But last summer, the federal appellate circuit for the District of Columbia jolted the Obama administration with a 2-1 vote saying the subsidies for HealthCare.com enrollees were illegal.
That ruling threatened to yank the subsidies for nearly 5 million enrollees on HealthCare.gov, and leave them facing monthly premium payments that on average would be around 76 percent higher than with the tax credits.
The ruling was effectively overturned—for the moment—because of the decision to have the entire judicial lineup of the D.C. appeals circuit rehear the case. But the U.S. Supreme Court is weighing a request that it take up the issue, raised by another caseand resolve the dispute once and force all.
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The Supreme Court could decide whether to take that second case by the end of October. But the insurers' plans will be in effect by January, months before the high court would be likely to rule. However, if the court did take the case, it could conceivably rule the subsidies were illegal during the same year the plans are in effect.
The language in the new contract due Wednesday recognizes the possibility of the Supreme Court invalidating the subsidies.
"CMS acknowledges that [a health plan issuer] has developed its products for [HealthCare.gov] based on the assumption that [subsidies for premiums and out-of-pocket expenses] will be available to qualifying Enrollees," the contract says. "In the event that this assumption ceases to be valid during the term of this agreement, CMS acknowledges that Issuer could have cause to terminate this Agreement subject to applicable state and federal law."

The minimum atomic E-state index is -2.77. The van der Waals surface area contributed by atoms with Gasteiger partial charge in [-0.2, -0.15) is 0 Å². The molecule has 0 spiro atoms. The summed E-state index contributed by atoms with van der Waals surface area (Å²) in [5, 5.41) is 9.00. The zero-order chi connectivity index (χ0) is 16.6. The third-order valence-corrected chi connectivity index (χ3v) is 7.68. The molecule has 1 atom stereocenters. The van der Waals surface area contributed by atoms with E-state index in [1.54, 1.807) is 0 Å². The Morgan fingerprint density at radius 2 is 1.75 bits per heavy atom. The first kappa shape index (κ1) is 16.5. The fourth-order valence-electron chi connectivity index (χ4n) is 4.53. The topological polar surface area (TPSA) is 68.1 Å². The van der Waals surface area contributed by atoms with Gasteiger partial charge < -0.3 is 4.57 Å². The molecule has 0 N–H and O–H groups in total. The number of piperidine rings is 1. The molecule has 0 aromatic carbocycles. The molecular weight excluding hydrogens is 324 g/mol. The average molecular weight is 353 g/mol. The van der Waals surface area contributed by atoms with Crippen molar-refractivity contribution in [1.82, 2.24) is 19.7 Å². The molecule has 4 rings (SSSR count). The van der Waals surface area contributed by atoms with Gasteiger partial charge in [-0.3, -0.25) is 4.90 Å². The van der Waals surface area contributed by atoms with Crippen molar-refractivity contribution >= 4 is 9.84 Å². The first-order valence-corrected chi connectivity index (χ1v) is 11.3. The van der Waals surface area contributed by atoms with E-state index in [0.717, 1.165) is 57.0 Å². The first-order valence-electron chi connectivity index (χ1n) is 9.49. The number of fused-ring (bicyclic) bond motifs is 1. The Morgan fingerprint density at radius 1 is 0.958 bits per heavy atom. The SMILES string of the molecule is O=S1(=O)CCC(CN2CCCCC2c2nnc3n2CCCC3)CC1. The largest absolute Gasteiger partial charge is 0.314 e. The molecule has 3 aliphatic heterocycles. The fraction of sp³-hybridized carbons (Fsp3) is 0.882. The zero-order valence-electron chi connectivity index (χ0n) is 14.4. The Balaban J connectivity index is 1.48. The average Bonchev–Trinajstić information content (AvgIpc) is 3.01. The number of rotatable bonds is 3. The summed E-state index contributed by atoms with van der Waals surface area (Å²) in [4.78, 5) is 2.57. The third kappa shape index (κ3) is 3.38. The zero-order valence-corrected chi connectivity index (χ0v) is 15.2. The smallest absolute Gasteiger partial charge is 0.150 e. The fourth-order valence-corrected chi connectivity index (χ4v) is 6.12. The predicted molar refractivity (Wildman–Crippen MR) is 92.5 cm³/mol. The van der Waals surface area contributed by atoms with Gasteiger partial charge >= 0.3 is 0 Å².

Several big health insurers asked about the language by CNBC, including Cigna, WellPoint and Independence Blue Cross, referred questions to the insurance industry trade group America's Health Insurance Plans.
Clare Krusing, an AHIP spokeswoman, said only, "This provision just recognizes that health plans' exchange products are based on current assumptions relating to premium tax credits and cost-sharing reductions."
A CMS spokesman had no comment.
Dan Mendelson, CEO of the Avalere Health consultancy, said, "My view is that the insurers participating in the exchange have to prepare for all eventualities. So it's not surprising that they have thought this through."
Mendelson added, however, that the "chances that a drafting inconsistency brings the whole bill down are very small."
"I don't think anyone believes otherwise," he said.
And the language of the clause suggests that insurance plans will have to continue providing coverage to their customers who signed up for 2015 under state and federal law.
But whether many of those customers would be able to afford that coverage without the subsidies remains a large open question.